Editorial Advisory Board Q&A: Should all GNSS follow NavIC?
Would it be beneficial for GNSS constellations to transmit signals at higher frequencies, such as in the S-band or the C-band, following the example of the Indian NavIC?
“The S- and C-bands refer to frequency bands centered around 2492 MHz and 5020 MHz. The main advantage compared to L-band is the reduced effect of the ionosphere. However, this comes at the expense of higher propagation losses, increased phase jitter due to the lower wavelength, and extra cost in the receiver and antenna when combined with L-band. The added value for existing GNSS systems already transmitting multiple signals in L-band is probably low. However, because they are less congested than L-band, those bands could be attractive to new space-based PNT services.”
— Jean-Marie Sleewaegen, Septentrio
“The main challenge with adding additional bands to GNSS constellations (other than getting frequency allocations) is that these will not be compatible with any existing GNSS chip sets or fielded antennas. The cost/benefit analysis is unlikely to be attractive for most GNSS chip vendors to develop products with this capability.”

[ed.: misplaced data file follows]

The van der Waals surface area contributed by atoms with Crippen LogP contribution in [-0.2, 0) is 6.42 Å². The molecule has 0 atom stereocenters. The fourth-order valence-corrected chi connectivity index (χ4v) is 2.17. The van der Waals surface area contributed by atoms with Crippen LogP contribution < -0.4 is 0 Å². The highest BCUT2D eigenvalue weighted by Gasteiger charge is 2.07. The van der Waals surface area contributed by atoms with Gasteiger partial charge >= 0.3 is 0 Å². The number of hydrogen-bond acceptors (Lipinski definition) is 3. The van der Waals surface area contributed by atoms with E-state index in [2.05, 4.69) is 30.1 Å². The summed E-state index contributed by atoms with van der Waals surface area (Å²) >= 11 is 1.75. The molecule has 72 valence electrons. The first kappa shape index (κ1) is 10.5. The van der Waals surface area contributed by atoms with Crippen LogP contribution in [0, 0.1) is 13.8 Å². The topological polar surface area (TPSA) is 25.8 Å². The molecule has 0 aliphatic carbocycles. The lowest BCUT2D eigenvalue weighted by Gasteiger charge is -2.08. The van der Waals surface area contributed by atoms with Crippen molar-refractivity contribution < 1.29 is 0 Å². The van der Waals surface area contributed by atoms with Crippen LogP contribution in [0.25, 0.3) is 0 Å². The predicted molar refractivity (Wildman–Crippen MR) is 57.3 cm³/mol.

— Alison Brown, NAVSYS Corporation
“There are benefits that the higher bands can offer in GNSS, however the constellation and system must be designed to take advantage of them, which makes it very difficult for the legacy systems that were designed around L-band only to tap into any of these benefits. Higher bands have lower ionospheric distortion, which enables better single-frequency accuracy and unlocks some interesting multi-frequency capability, while shorter wavelengths can allow for smaller antennas in user equipment. However, the tropo/atmospheric distortion gets worse as well as the spreading losses. Another consideration for the higher bands is spectrum interference, as the S-band area especially is extremely busy.”
— Ellen Hall, Spirent Federal Systems